The 2020 pandemic forced offices reliant on synchronous communication to adapt to online asynchronous communication overnight. Businesses everywhere were eager to learn more about how to work effectively from remote locations, which led to a gigantic leap in Google searches for “asynchronous communication” compared to previous years.
The term wasn’t a topic for many offices in 2019, but it’s seen a rapid rise, and it should be pretty clear why. That is unless you’ve been living under a rock for the duration of 2020. (Side note: if you have been living under a rock, where is it and what’s the rent?)
Asynchronous communication is used by everyone, but it plays a big role in how remote and distributed teams collaborate effectively. In this post, we’ll explain the difference between asynchronous and synchronous communication, discuss the benefits of asynchronous communication, and we’ll provide tips for how to navigate communication as a remote team.
While the name is a little technical, asynchronous communication is a lot more basic than it sounds—and you do it every day.
Asynchronous communication is any communication between two or more people that doesn’t require them to be in the same physical space or communicating at exactly the same time. Email is an example of asynchronous communication. You’re engaging in a dialogue with another person, but it’s not expected that the person will reply at that exact moment. Instead, they’ll reply whenever they’re able to.
Everyone uses a combination of both asynchronous and synchronous communication, and it depends on the needs of the interaction.
In order to have a conversation with someone over the phone, they need to pick up when you call. If the person you’re calling picks up and you’re able to have a conversation, that’s synchronous communication. If they don’t pick up and you leave a message, that’s asynchronous communication.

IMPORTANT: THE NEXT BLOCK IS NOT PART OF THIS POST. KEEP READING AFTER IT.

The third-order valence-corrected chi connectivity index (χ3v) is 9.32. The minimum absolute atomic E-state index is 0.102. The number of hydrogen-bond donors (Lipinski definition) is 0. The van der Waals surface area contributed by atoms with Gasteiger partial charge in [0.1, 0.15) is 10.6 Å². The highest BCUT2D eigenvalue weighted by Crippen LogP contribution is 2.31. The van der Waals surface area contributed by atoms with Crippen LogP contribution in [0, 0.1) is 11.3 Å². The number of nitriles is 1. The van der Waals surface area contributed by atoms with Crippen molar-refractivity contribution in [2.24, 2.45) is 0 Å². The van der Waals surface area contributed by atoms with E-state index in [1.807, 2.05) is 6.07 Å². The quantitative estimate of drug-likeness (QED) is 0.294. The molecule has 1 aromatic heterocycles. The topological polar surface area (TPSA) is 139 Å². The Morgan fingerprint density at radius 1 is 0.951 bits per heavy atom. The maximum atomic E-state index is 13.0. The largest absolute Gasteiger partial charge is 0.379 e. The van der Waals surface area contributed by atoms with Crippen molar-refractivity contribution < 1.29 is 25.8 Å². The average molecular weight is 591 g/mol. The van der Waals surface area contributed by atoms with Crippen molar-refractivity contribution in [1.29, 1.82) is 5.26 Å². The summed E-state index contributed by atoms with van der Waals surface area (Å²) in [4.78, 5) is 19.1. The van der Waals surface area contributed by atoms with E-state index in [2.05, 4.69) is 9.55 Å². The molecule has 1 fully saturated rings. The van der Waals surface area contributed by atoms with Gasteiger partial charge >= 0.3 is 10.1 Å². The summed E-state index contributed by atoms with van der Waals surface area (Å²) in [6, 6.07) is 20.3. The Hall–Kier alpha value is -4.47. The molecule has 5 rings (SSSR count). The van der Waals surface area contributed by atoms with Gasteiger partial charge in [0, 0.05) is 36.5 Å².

A meeting held in an office requires everyone involved to be physically present in the space together. Questions are responded to immediately, and there’s real-time discussion. Even though you’re not in the same physical space, a Zoom meeting is also a form of synchronous communication since participants are able to communicate with each other freely in the same moment.
We likely don’t have to tell you it’s challenging to manage interruptions when you work remotely. For your pets, children, spouses, and roommates, it’s tough to understand when you’re ‘at work’ and when you’re not. Responding right away to a quick question or a furry friend who wants to go for a walk can completely throw off your concentration.
Then there are the interruptions that come from your email, text messages, calls, and phone notifications. People who work from home are more likely to have their smartphone nearby, which can cause tiny interruptions throughout the day that prevent deep work.
Working from physically separate locations affects some more than others, but not being able to see your friends at work (and only seeing those you live with) can take an emotional toll.
It’s tough to keep team engagement lively without seeing the friendly faces of coworkers, which can leave remote workers feeling disconnected from the team.
The mindset of when I’m at work, I’m at work, and when I’m at home, I’m at home doesn’t exactly play into the remote work reality. It’s easy for your home life to bleed into your work life and vice versa if careful boundaries are not set. This can have a negative impact on your wellbeing, and in the end, both your work and home life will suffer.